Archive - November 2018
25th November:

Doonfoot and Troon Harbour

With miserable weather rolling continuously from the east, it was another case of “west is best”. I fancied a late autumn look at Doonfoot to the south of Ayr so we hightailed it down the M77, encouraged by blue sunny skies. We nipped into the cafe at Kilmarnock Asda. Our previous visit there was quite disappointing but I’m glad to report that they were back on form (9.5/10, 1/2 off for a dripping teapot). When we emerged from the cafe we were disappointed to find that the sky had clouded over, and, sadly, that’s how it stayed for the rest of the day.


At the car park by the bridge across the mouth of the River Doon we were very pleased that, despite the low light levels, we could hear and see birds in the bushes and on the lagoon that is over the grassy bank immediately north of the car park. A Black-headed Gull was paddling up and down the lagoon trying to agitate the mud to dislodge invertebrates. John pointed out a flock of roosting Redshanks to the right on the far side of the lagoon. Standing amongst them were three Greenshanks . As I snapped a quick record shot before edging a bit closer, a Robin started singing from a bush a few feet from my ear. We scrambled down from the grassy bank and sneaked along a rough path to manage quite close pictures of the Greenshanks, as well as a few of Teal dabbling happily by the water’s edge.

Black-headed Gull Greenshank Robin Teal

A few Redshank were active on the sands at the mouth of the Doon beside about a dozen Carrion Crows noisily competing for any available food. As I captured a few images of these, about 10 Mallards puddled up to us. They obviously mistook us for feeders (rather than merely observers). I also took pictures of Yarrow , the only flowering plant I could see in the area.

Redshank Carrion Crow Mallard Yarrow

John directed my attention to a wee Pied Wagtail chirping its way along the shallow stream that connects the lagoon to the river. He also noticed a Little Grebe  with a bit of foliage in its beak paddling along the opposite side of the river. It soon dived and re-emerging a fair distance downstream. The light had deteriorated badly by this time and we decided to return to the car. On the way we passed a couple of nice birds, a Yellowhammer nestling in a bare Hawthorn bush and a Goldfinch picking seeds off of Knapweed seed heads (see also “Pictures of the Week”, below).

Wagtail Little Grebe Yellowhammer Goldfinch

We drove the short distance south to the Greenan Shore carpark. A few House Sparrows (see also “Pictures of the Week”, below) were on the bushes there as we set off along the shore towards the Castle, but the tide was in and the path was relatively busy with dog walkers, so it wasn’t too long before I decided we should cut our losses and head elsewhere. Just before we reached the car we came across a female Blackbird on a bush. It was so dull to the naked eye we could hardly make it out from about 8m away. I was able to get the right exposure settings though, so the photo shows more than we saw. We decided to go to Troon to have a go at finding the reported Water Pipit. As we left the car park I stopped and snapped a few shots of a Magpie on a bush by the roadside. By luck, a couple of Greenfinches joined it on the bush. The winter plumage  of males and females is almost identical but I’m identifying the one below as female as its plumage looks fairly dull.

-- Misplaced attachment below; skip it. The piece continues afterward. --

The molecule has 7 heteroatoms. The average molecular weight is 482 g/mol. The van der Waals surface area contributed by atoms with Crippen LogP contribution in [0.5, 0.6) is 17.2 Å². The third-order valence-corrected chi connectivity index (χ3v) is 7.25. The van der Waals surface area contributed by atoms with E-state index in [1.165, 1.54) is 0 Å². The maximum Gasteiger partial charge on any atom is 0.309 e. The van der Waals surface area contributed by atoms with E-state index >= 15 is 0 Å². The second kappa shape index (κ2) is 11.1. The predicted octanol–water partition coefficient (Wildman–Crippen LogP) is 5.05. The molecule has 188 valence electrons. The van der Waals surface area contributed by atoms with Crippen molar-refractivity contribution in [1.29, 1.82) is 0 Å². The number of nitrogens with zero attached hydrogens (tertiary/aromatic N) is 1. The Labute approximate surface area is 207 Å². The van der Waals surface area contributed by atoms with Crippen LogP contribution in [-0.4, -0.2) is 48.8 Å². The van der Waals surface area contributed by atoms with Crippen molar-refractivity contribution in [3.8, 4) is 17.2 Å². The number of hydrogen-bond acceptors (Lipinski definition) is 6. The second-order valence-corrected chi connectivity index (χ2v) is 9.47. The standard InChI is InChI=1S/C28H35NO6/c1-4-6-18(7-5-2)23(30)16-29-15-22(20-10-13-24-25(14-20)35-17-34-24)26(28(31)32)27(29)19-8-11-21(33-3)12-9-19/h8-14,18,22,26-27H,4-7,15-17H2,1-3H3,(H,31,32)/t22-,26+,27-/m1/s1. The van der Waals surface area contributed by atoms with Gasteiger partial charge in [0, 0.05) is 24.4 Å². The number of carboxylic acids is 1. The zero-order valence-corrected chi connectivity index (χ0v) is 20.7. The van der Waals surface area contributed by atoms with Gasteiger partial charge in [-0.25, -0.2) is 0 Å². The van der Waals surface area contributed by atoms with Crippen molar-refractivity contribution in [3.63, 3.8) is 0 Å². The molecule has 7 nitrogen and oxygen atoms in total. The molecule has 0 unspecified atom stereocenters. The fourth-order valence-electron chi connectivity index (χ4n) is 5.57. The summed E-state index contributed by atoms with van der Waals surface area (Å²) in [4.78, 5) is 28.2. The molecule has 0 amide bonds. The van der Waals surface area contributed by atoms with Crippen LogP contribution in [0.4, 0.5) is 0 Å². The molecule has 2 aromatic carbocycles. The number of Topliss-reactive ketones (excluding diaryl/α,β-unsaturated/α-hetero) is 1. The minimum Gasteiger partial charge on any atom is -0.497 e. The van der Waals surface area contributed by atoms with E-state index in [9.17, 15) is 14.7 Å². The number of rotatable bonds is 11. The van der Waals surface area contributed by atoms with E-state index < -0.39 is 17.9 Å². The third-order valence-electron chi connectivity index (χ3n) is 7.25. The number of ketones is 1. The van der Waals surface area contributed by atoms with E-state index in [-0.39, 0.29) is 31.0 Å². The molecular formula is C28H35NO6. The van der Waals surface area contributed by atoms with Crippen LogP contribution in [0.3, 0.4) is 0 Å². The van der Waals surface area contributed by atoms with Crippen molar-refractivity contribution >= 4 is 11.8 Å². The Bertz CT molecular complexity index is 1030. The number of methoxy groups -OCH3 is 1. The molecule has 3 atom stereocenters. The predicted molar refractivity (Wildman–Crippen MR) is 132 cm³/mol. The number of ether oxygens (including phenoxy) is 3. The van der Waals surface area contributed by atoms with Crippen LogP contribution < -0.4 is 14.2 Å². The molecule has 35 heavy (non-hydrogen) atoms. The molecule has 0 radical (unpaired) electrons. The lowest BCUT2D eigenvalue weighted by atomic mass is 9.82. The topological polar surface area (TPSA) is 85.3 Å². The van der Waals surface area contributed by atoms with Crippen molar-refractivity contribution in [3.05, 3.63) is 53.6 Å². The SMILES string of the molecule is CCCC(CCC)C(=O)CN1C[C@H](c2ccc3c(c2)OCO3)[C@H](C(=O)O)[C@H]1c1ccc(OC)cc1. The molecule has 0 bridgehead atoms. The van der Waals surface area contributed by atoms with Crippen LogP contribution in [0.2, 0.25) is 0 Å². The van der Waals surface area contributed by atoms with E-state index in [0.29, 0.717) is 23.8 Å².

House Sparrow Female Blackbird Magpie Greenfinch


On arrival at the Harbour car park at the north end of the Ballast Bank, we could see the heads of at least 4 Grey Seals bobbing up and down 50m offshore. Our plan to seek out the Water Pipit was to follow the path below the Ballast Bank, towards the South Beach, as that was the stretch mentioned in reports. Our first sightings were of the ubiquitous Oystercatchers roosting, each with beak tucked under wing and one beady eye watching for danger. Close by, we were pleased to discover two other species of roosting birds. The first of these was the Purple Sandpiper , which inexperienced observers often mistake for the Redshank . To tell them apart, what I always look for is the leg colour: Redshanks have very orange legs, while Purple Sandpipers legs are a dull yellow. The other roosting species was the Golden Plover. Even in the very poor light their golden plumage was easily noticed.

Grey Seal Oystercatcher Purple Sandpiper Golden Plover

As we stood on the edge of the shore observing the birds on the rocky shore, our excitement levels were raised as we heard the cheeps of a Pipit coming from the boulders just ahead of us. When I eventually located it I was disappointed that it wasn’t a Water Pipit, but a Meadow Pipit . We were looking for a wee bird with almost plain white underparts, but this one had a streaked white underbelly. Then, suddenly, all the roosting birds we’d been watching went up, flying off to the south. Soon after we could see what had put them up. A lone canoeist paddle past, just beyond the rocks. At this we set off along the side of the Ballast Bank. All we saw along that stretch were a pair of squabbling Starlings.

Meadow pipit Purple Sandpiper Starling

Beyond the Ballast Bank we paused to take in the lovely view to the south. The light was dimming by the minute, although it was obviously brighter beyond Ailsa Craig.

A Shag flew past us travelling in the opposite direction, then a flock of Dunlin flew in to the rocks just before us. I then noticed that there were Golden Plover there too, perhaps they were some of the birds we saw earlier.
Shag Dunlin Dunlin Golden Plover

As I edged a bit closer, I saw that there were also Ringed Plovers  on the rocks, juveniles as well as adults. The juveniles have lighter plumage, duller legs and a weaker, or no, band across the chest. We had a good look for the Water Pipit in failing light, but to no avail. We headed back to the car. I photographed a Feral pigeon cavorting on the shore, and a Pied Wagtail as it darted across the damp sands. At the car park I got fairly close to a Herring Gull and also a Redshank (see “Pictures of the Week”, below). Those were of final sightings of the visit.